Your book is not just a physical book or an ebook. There are plenty of other subsidiary rights that you can exploit and audiobooks are high on the list because of the rise in popularity of listening during commutes or workouts, and the increased penetration of smartphones. In today’s interview, we explore how you can get into this market.

My experience with audiobooks is very limited. I listened to all of ‘World War Z’ read out by various actors, and it was great; I listened to Carl Sagan reading from ‘The Demon Haunted World’ and it made me sad.

There’s a podcast of the interview, as well as a transcript, so if you’re interested in the process of producing audiobooks it’s a good place to start. Take, for example:

Essentially, you will always make mistakes while reading. A single read when you’re really good will take about 4: 1 editing time. So for every finished hour of audio, you need at least 3 or 4 hours of production. If you’re just starting out it can be more like 10 hours production to 1 of finished audio. This is why it can be expensive to produce good quality audiobooks.

Read it here:

Tor’s DRM-free ebook experiment, one year later (HT: @nztaylor)

Tor kicked the expensive, unworkable DRM locks off their digital books just over a year ago:

For our particular readership, we felt it was an essential and fair move. The genre community is close-knit, with a huge on-line presence, and with publishers, authors and fans having closer communication than perhaps some other areas of publishing do. Having been in direct contact with our readers, we were aware of how frustrated many of them were by DRM. Our authors had also expressed concerns at the restrictions imposed by the copyright coding applied to their ebooks. When both authors and readers are talking from the same page, it makes sense for the publishers to sit up, listen and take note—and we did!

Have a read through to see what their customer and author responses were.

Read it here:

US Independent Booksellers Looking Healthier Than Ever (via @aptronym)

This article starts out with a touching post about a community coming together to help an independent bookstore during Hurricane Sandy last year. It’s representative of the community niche that independent bookstores occupy, as compared to the chain bookstores of yesteryear. (Yes, I’m saying yesteryear because does anyone, truly, still envision a Borders store as being representative of bookstores these days?)

Sales at independent bookstores rose about 8 percent in 2012 over 2011, according to a survey by the American Booksellers Association (ABA). This growth was all the more remarkable since the sales of the national chain Barnes & Noble were so tepid. “I think the worst days of the independents are behind them,” says Jim Milliot, coeditorial director for Publishers Weekly magazine. “The demise of traditional print books has been a bit overblown. Everybody is a little anxious, but they are starting to think they’ve figured it out for the time being.”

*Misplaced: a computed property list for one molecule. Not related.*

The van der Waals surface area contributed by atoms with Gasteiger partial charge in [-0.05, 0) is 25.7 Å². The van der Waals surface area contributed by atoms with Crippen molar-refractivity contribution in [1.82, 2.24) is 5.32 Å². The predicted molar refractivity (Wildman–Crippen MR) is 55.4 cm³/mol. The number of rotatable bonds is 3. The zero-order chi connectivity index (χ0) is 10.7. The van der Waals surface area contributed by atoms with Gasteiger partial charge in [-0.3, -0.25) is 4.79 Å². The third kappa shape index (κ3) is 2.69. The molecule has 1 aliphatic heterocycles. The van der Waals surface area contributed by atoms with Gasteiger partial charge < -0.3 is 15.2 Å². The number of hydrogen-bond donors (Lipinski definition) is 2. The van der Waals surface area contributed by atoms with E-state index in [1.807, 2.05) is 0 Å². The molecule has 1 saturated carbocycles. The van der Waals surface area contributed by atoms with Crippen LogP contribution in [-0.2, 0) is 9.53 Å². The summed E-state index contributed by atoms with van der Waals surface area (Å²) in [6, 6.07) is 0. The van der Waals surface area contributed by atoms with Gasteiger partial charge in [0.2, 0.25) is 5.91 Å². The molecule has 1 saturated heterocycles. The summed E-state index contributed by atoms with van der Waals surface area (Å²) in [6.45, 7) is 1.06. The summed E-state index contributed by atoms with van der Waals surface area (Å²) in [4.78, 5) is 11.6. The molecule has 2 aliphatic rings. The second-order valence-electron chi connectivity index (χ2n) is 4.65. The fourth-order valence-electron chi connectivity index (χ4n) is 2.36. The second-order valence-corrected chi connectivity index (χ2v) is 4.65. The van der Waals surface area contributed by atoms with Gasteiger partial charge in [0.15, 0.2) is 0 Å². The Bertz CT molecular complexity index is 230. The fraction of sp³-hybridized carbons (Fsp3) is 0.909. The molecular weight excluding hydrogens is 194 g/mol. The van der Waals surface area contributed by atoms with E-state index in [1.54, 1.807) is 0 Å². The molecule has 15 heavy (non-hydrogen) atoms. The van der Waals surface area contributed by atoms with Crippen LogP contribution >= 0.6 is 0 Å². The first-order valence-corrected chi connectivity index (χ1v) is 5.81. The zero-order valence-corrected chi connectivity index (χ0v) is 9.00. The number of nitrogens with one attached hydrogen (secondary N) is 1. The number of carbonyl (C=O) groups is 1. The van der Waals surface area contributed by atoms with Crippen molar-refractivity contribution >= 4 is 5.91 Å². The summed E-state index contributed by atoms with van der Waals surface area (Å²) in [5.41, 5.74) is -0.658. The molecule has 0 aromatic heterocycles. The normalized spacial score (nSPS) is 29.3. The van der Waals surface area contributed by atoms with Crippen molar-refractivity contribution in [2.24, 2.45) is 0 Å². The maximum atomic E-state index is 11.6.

Note that these figures are for the American independent bookselling industry, but I would expect (and hope) that Australia has an even healthier independent retailer industry:

While beloved bookstores still close down every year, sales at independent bookstores overall are rising, established independents are expanding, and new ones are popping up from Brooklyn to Big Stone Gap, Va. Bookstore owners credit the modest increases to everything from the shuttering of Borders to the rise of the “buy local” movement to a get-’er-done outlook among the indies that would shame Larry the Cable Guy. If they have to sell cheesecake or run a summer camp to survive, add it to the to-do list.

I like the following excerpt, which is a kind of reflection of other industries affected by technological change (eg. music industry, film industry, etc, all of whom threaten the apocalypse if [new technology] is introduced):

E-books are just the latest in a string of threats that were supposed to kill off independents. In the 1930s, some people believed the paperback would mean the death of bookstores. In the 1970s, it was mall chains like B. Dalton and Waldenbooks.

“Those are all gone now,” says Mutter.

That’s not to say bookshops aren’t shutting down, but it seems that this particular sector of the market is rapidly exploring different business models in an attempt to find the best balance in this new book selling world:

One, sci-fi bookstore Singularity & Co., relies on a business model with several different income streams – including all four partners working additional jobs. Co-owner Ash Kalb, for example, is a lawyer who works with tech start-ups. “I have the best law office in the world,” he says. “My law office is a sci-fi bookshop.”

Singularity & Co. started as a publisher. It rescues one out-of-print science-fiction title a month, purchases the rights from the copyright holder, and republishes the book digitally. Subscribers get access for a $29 annual fee, or can buy a title individually.


“These days, community-building is the most important key to an indie bookstore’s success,” says owner Christine Onaroti. “I believe that the days of just putting books on a shelf and hoping people will come in to buy them – [that] is not realistic….”

I would love to hear in the comments from any Australian booksellers about how well this matches their own experience.

Full (long) article here: